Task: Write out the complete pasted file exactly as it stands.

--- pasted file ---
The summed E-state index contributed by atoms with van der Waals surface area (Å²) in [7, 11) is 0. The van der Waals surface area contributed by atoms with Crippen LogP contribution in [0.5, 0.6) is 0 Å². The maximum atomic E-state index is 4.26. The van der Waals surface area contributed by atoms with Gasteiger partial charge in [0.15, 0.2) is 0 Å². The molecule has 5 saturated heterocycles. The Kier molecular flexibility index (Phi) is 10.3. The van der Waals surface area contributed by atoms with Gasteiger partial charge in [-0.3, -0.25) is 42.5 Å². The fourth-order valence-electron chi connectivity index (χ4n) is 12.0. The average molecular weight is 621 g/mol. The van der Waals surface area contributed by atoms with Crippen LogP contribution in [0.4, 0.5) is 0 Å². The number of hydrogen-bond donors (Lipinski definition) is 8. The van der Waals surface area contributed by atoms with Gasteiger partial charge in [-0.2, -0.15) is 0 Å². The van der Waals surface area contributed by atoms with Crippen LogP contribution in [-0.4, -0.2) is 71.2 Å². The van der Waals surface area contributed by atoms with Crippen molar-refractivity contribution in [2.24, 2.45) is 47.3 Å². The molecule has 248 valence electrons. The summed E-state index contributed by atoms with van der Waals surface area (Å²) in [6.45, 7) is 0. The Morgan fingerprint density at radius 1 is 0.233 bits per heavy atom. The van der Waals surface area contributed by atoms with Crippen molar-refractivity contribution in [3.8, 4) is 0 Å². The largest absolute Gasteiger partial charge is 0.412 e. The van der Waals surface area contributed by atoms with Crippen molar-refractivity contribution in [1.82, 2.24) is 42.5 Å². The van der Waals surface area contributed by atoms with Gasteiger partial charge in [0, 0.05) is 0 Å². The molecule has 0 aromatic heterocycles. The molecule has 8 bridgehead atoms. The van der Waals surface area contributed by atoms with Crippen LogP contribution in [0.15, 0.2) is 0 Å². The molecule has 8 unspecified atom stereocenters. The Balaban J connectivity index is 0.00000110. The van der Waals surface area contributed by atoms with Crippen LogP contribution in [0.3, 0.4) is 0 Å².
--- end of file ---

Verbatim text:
The summed E-state index contributed by atoms with van der Waals surface area (Å²) in [7, 11) is 0. The van der Waals surface area contributed by atoms with Crippen LogP contribution in [0.5, 0.6) is 0 Å². The maximum atomic E-state index is 4.26. The van der Waals surface area contributed by atoms with Gasteiger partial charge in [0.15, 0.2) is 0 Å². The molecule has 5 saturated heterocycles. The Kier molecular flexibility index (Phi) is 10.3. The van der Waals surface area contributed by atoms with Gasteiger partial charge in [-0.3, -0.25) is 42.5 Å². The fourth-order valence-electron chi connectivity index (χ4n) is 12.0. The average molecular weight is 621 g/mol. The van der Waals surface area contributed by atoms with Crippen LogP contribution in [0.4, 0.5) is 0 Å². The number of hydrogen-bond donors (Lipinski definition) is 8. The van der Waals surface area contributed by atoms with Gasteiger partial charge in [-0.2, -0.15) is 0 Å². The van der Waals surface area contributed by atoms with Crippen LogP contribution in [-0.4, -0.2) is 71.2 Å². The van der Waals surface area contributed by atoms with Crippen molar-refractivity contribution in [2.24, 2.45) is 47.3 Å². The molecule has 248 valence electrons. The summed E-state index contributed by atoms with van der Waals surface area (Å²) in [6.45, 7) is 0. The Morgan fingerprint density at radius 1 is 0.233 bits per heavy atom. The van der Waals surface area contributed by atoms with Crippen molar-refractivity contribution in [3.8, 4) is 0 Å². The largest absolute Gasteiger partial charge is 0.412 e. The van der Waals surface area contributed by atoms with Crippen molar-refractivity contribution in [1.82, 2.24) is 42.5 Å². The van der Waals surface area contributed by atoms with Gasteiger partial charge in [0, 0.05) is 0 Å². The molecule has 0 aromatic heterocycles. The molecule has 8 bridgehead atoms. The van der Waals surface area contributed by atoms with Crippen LogP contribution in [0.15, 0.2) is 0 Å². The molecule has 8 unspecified atom stereocenters. The Balaban J connectivity index is 0.00000110. The van der Waals surface area contributed by atoms with Crippen LogP contribution in [0.3, 0.4) is 0 Å².